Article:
“In its 116 year history, and in spite of its claims to be the party of equality for all, Labour has never had a female leader,” she continued. “It is almost as if it has forgotten about its female membership, so we also extend a warm hand of welcome to any Labour supporters – male or female – who want political representation from a party that makes gender equality a priority. Labour has, in the past, made great strides in pushing forward on diversity, but now it seems it really does have a women problem – and that’s just not funny.” Sophie Walker (wee) commenting on Angela Eagle’s resignation.
The leadership contest that followed was as ill tempered as the in-fights and plots that provoked it and accusations of ‘sexism’ and ‘misogyny’ were common currency throughout.
Yvette Cooper (one of last year’s contenders) used her time in the political wilderness to create an anti internet abuse campaign and with perfect timing, predictably used the self promotion platform to accuse her own party leader of promoting a culture of sexist bullying.
Soon after another AWS alumni (Paula Sherriff) fronted an open letter signed by 45 fellow female MPs, stating tthat hey believed they were being singled out for “targets of threats, undue vilification, intimidation, abuse and violent rhetoric” and that it was largely all Jeremy’s doing.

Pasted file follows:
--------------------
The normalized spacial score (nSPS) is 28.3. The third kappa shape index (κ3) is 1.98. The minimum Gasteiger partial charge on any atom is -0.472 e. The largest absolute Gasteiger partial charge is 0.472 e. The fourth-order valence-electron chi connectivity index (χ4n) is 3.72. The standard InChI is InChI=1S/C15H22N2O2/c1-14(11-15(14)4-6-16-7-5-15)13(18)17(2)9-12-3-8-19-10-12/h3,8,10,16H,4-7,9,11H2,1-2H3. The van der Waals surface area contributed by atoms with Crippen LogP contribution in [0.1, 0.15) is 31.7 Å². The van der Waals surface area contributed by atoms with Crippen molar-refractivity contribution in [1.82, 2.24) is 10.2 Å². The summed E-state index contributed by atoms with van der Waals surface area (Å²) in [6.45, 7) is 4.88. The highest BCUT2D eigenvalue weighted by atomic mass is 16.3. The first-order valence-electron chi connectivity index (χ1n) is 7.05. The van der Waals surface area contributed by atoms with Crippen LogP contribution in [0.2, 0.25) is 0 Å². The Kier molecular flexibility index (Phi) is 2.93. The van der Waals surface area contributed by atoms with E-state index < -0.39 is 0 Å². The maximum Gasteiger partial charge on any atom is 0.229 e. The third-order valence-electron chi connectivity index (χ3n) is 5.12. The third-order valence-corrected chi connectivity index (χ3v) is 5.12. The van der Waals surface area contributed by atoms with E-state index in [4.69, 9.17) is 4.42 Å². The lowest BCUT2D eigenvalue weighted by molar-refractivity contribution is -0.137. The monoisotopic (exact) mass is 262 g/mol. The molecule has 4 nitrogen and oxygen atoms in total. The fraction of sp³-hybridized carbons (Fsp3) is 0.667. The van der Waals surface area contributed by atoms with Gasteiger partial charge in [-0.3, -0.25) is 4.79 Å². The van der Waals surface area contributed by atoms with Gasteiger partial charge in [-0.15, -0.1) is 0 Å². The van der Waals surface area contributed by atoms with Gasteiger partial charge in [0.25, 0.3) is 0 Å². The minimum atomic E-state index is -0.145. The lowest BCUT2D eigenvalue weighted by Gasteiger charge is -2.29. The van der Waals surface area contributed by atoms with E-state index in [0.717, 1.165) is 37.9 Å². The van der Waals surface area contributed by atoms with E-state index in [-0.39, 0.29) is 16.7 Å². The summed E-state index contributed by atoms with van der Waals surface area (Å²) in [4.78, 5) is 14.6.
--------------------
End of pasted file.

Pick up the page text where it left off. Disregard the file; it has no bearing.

Pretty petty passive aggressive political tactics, in my humble subjective opinion, but given that 78 out of his 99 female co-workers didn’t rise resiliently through the rough and tumble of open democratic processes, is it any wonder that one of their demands was for more secret ballots (lest the proles object to how their Member voted and send them a rude tweet).
In the end the ‘Blairite Rebels’ didn’t get their way so we’ll probably see more of the same next year.
Interestingly both of this year’s leadership candidates appear to have pledged to place a permanent binary genital ringfence around Labours two top jobs which EYEguess might mean that if they can force another leadership election and convince Tom Watson to stay where he is then technically only candidates of the caliber of Messers Cooper, Phillips and Harman need apply.